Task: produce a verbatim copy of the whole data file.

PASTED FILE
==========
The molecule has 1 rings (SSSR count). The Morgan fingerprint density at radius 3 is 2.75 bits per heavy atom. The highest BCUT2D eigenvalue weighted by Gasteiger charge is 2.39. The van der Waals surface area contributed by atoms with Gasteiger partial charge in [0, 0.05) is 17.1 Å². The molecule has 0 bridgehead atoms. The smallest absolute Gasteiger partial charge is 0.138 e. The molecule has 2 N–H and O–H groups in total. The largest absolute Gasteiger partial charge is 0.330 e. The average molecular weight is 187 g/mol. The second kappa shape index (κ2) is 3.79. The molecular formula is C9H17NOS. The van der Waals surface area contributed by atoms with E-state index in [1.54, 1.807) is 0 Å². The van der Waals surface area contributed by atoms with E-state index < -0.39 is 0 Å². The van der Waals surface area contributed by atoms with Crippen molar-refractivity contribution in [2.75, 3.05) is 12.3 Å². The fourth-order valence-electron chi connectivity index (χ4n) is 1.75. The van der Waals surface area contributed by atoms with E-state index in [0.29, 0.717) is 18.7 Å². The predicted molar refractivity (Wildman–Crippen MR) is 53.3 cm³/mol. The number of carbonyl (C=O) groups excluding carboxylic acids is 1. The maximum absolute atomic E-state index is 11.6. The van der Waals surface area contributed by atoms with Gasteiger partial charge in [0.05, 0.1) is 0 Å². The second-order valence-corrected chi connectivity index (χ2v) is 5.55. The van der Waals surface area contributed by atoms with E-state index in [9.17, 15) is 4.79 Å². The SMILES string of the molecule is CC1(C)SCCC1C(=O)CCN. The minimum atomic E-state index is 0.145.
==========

The molecule has 1 rings (SSSR count). The Morgan fingerprint density at radius 3 is 2.75 bits per heavy atom. The highest BCUT2D eigenvalue weighted by Gasteiger charge is 2.39. The van der Waals surface area contributed by atoms with Gasteiger partial charge in [0, 0.05) is 17.1 Å². The molecule has 0 bridgehead atoms. The smallest absolute Gasteiger partial charge is 0.138 e. The molecule has 2 N–H and O–H groups in total. The largest absolute Gasteiger partial charge is 0.330 e. The average molecular weight is 187 g/mol. The second kappa shape index (κ2) is 3.79. The molecular formula is C9H17NOS. The van der Waals surface area contributed by atoms with E-state index in [1.54, 1.807) is 0 Å². The van der Waals surface area contributed by atoms with E-state index < -0.39 is 0 Å². The van der Waals surface area contributed by atoms with Crippen molar-refractivity contribution in [2.75, 3.05) is 12.3 Å². The fourth-order valence-electron chi connectivity index (χ4n) is 1.75. The van der Waals surface area contributed by atoms with E-state index in [0.29, 0.717) is 18.7 Å². The predicted molar refractivity (Wildman–Crippen MR) is 53.3 cm³/mol. The number of carbonyl (C=O) groups excluding carboxylic acids is 1. The maximum absolute atomic E-state index is 11.6. The van der Waals surface area contributed by atoms with Gasteiger partial charge in [0.05, 0.1) is 0 Å². The second-order valence-corrected chi connectivity index (χ2v) is 5.55. The van der Waals surface area contributed by atoms with E-state index in [9.17, 15) is 4.79 Å². The SMILES string of the molecule is CC1(C)SCCC1C(=O)CCN. The minimum atomic E-state index is 0.145.